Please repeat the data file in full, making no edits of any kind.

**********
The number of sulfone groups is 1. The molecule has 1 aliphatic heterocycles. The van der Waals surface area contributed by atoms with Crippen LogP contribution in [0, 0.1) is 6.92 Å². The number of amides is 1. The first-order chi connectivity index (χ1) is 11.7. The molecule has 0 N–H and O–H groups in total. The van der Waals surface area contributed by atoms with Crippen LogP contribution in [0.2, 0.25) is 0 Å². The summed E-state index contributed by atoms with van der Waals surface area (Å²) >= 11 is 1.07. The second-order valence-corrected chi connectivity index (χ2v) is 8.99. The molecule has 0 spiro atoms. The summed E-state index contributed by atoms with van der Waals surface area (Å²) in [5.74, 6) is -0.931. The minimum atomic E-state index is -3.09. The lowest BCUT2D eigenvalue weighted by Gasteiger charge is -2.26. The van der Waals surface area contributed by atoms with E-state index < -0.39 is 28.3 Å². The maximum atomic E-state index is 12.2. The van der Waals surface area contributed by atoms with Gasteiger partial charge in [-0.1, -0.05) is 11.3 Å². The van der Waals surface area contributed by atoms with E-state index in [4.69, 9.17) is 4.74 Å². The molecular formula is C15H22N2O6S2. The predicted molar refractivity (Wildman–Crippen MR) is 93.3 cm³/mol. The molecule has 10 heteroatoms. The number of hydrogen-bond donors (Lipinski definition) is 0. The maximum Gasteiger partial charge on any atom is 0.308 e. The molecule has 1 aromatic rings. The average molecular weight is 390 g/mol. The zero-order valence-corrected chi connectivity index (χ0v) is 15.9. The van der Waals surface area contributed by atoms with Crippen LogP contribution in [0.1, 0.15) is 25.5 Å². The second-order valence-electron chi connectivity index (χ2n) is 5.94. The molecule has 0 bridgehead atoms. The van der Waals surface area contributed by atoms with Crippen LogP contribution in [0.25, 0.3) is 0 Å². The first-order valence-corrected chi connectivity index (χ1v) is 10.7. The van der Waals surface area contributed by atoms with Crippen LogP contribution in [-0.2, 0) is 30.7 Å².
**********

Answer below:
The number of sulfone groups is 1. The molecule has 1 aliphatic heterocycles. The van der Waals surface area contributed by atoms with Crippen LogP contribution in [0, 0.1) is 6.92 Å². The number of amides is 1. The first-order chi connectivity index (χ1) is 11.7. The molecule has 0 N–H and O–H groups in total. The van der Waals surface area contributed by atoms with Crippen LogP contribution in [0.2, 0.25) is 0 Å². The summed E-state index contributed by atoms with van der Waals surface area (Å²) >= 11 is 1.07. The second-order valence-corrected chi connectivity index (χ2v) is 8.99. The molecule has 0 spiro atoms. The summed E-state index contributed by atoms with van der Waals surface area (Å²) in [5.74, 6) is -0.931. The minimum atomic E-state index is -3.09. The lowest BCUT2D eigenvalue weighted by Gasteiger charge is -2.26. The van der Waals surface area contributed by atoms with E-state index < -0.39 is 28.3 Å². The maximum atomic E-state index is 12.2. The van der Waals surface area contributed by atoms with Gasteiger partial charge in [-0.1, -0.05) is 11.3 Å². The van der Waals surface area contributed by atoms with E-state index in [4.69, 9.17) is 4.74 Å². The molecular formula is C15H22N2O6S2. The predicted molar refractivity (Wildman–Crippen MR) is 93.3 cm³/mol. The molecule has 10 heteroatoms. The number of hydrogen-bond donors (Lipinski definition) is 0. The maximum Gasteiger partial charge on any atom is 0.308 e. The molecule has 1 aromatic rings. The average molecular weight is 390 g/mol. The zero-order valence-corrected chi connectivity index (χ0v) is 15.9. The van der Waals surface area contributed by atoms with Crippen LogP contribution in [0.1, 0.15) is 25.5 Å². The second-order valence-electron chi connectivity index (χ2n) is 5.94. The molecule has 0 bridgehead atoms. The van der Waals surface area contributed by atoms with Crippen LogP contribution in [0.25, 0.3) is 0 Å². The first-order valence-corrected chi connectivity index (χ1v) is 10.7. The van der Waals surface area contributed by atoms with Crippen LogP contribution in [-0.2, 0) is 30.7 Å².